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Quick Pitch: Oink is a recommendation service which lets you recommend precise objects within physical places.
Genius Idea: Pushing the recommendations a step further than the norm, Oink hopes to make recommending stuff more fun and more social.
If you like a certain place (like a restaurant), you probably like some particular objects within it (like specific dishes). That seems to be the basic idea behind Oink, a new project from Kevin Rose’s mobile app company Milk.
The app – currently available for iOS devices – lets users rate objects within a place; objects such as pepperoni pizza, a mochachino or a ham sandwich. While this is not that different from standard recommendation apps such as Tripadvisor, Oink makes the entire experience more social by adding the concept of “cred”.
As you use the app to recommend stuff to others, you build cred and rise on Oink’s social ladder – similar to the way you earn badges in Foursquare. As you level up, you unlock more functionality, which makes the entire experience similar to a game.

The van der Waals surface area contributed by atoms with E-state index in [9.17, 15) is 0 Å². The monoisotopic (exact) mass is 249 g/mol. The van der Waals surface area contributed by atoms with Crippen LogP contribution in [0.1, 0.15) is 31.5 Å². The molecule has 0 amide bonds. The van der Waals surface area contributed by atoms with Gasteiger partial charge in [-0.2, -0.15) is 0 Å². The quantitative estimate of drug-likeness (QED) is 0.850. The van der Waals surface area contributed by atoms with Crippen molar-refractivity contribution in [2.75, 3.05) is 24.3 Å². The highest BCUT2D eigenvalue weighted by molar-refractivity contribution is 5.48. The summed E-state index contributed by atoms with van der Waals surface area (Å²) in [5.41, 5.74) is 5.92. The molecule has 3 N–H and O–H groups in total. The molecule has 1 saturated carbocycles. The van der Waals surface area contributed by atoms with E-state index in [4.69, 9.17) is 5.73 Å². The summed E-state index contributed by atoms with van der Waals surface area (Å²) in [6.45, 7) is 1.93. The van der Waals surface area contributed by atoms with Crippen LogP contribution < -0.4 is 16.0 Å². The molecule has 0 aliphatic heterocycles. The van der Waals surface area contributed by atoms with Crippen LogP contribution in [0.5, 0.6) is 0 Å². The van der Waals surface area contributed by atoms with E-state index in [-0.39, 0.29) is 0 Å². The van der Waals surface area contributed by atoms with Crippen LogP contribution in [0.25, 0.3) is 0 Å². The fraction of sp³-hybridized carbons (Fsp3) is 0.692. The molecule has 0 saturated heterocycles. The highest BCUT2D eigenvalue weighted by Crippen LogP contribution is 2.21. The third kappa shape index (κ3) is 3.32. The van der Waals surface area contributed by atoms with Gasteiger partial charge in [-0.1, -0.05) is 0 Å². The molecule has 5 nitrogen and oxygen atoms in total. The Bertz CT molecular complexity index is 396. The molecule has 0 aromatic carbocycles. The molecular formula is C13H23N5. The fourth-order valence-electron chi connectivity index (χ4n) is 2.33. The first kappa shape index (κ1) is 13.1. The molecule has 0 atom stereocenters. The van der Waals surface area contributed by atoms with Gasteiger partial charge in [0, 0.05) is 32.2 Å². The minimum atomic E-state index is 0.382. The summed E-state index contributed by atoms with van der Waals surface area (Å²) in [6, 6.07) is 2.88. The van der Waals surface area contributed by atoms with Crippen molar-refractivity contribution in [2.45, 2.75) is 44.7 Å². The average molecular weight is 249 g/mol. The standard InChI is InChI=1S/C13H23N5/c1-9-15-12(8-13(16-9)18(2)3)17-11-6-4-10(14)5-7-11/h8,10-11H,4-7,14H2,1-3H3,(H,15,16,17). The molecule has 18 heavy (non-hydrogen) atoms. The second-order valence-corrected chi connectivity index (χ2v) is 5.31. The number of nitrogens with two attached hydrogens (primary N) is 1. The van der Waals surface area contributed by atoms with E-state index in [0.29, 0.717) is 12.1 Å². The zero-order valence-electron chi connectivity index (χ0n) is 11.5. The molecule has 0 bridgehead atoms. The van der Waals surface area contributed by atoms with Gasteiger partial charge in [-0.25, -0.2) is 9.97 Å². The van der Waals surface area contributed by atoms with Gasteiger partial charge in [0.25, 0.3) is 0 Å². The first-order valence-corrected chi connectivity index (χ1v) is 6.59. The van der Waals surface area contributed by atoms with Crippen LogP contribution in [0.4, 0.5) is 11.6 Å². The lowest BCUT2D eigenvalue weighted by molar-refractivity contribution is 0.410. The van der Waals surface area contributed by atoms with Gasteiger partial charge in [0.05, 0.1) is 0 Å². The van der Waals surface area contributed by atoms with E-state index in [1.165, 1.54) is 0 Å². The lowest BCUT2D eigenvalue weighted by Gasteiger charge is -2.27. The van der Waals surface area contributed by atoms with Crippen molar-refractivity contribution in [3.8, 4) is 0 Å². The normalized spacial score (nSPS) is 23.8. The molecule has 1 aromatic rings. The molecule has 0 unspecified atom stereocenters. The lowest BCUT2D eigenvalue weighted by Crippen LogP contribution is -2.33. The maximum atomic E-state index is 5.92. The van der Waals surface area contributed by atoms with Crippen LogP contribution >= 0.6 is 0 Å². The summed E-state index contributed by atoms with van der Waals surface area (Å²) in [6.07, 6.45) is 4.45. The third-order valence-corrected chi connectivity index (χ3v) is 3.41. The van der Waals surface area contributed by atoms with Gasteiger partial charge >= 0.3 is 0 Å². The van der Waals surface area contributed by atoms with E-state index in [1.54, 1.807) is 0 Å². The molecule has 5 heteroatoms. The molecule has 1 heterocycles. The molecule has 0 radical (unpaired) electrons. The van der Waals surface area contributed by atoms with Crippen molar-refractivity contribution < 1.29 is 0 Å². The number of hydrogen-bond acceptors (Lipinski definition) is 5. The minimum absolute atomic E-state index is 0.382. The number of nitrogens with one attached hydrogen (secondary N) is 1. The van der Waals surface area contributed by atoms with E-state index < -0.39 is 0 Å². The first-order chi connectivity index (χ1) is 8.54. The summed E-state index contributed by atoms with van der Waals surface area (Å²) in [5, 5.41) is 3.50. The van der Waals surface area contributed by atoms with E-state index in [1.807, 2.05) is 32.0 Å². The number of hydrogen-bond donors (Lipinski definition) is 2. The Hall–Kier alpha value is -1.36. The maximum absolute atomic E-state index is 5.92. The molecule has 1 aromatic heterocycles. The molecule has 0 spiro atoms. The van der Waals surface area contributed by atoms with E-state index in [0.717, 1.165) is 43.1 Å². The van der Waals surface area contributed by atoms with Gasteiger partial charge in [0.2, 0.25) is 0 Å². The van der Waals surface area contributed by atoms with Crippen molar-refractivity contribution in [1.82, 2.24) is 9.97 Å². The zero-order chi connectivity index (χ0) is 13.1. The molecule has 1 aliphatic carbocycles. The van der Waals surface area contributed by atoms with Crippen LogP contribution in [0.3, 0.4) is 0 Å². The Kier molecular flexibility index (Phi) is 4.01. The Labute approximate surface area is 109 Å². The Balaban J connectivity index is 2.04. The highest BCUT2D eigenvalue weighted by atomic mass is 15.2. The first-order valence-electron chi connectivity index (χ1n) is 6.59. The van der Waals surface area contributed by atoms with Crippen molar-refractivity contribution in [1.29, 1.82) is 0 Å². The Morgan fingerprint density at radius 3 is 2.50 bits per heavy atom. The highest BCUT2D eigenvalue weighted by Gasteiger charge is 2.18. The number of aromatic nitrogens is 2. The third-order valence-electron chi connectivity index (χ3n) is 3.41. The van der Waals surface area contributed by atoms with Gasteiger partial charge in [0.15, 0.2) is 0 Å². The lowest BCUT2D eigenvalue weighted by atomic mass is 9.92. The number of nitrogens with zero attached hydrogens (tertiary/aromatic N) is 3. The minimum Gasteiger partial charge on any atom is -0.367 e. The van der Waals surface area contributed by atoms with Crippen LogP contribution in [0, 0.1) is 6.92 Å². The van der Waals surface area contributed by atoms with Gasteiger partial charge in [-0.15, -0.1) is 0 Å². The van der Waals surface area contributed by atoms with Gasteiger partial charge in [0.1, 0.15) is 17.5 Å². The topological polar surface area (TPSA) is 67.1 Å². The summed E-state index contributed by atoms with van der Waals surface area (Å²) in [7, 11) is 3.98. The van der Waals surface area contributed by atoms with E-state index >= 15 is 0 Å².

Let’s say I’m really interested in Mexican food. I can choose it from a list of categories and check out what’s one, five, 25 or 100 miles around me, or I can simply go global and check out all the Mexican restaurants covered by Oink users (this is the only option that makes sense in most cases, as the app is still really new and there hasn’t been that many recommendations yet).
If you’re actually sitting in a restaurant, Oink becomes super useful as it acts like an interactive, super-charged version of the restaurant’s menu, showing you which items on the menu are liked or disliked by other users. If you’re walking down the street, then the app becomes similar to Yelp, with a map that displays nearby restaurants and other points of interest, accompanied by ratings.
Finally, you can use the app similar to the way you would use Twitter – by checking out a global feed of all the recent recommendations from all the Oink users.
The multitude of options is one of Oink’s strengths – it’s like Twitter, Foursquare and Yelp put together in a single, fun, beautifully designed app. However, it might also be the app’s weakness, as many users will probably give up on wading through the forest of features, especially in a crowded restaurant or walking through a strange city.
Right now, we see it as an app for geeks, tinkerers and (possibly) gamers, who are completely immersed in technology and don’t mind spending 10 minutes with Oink before ordering a dish at a restaurant. We’ll see if it catches on amongst a wider audience.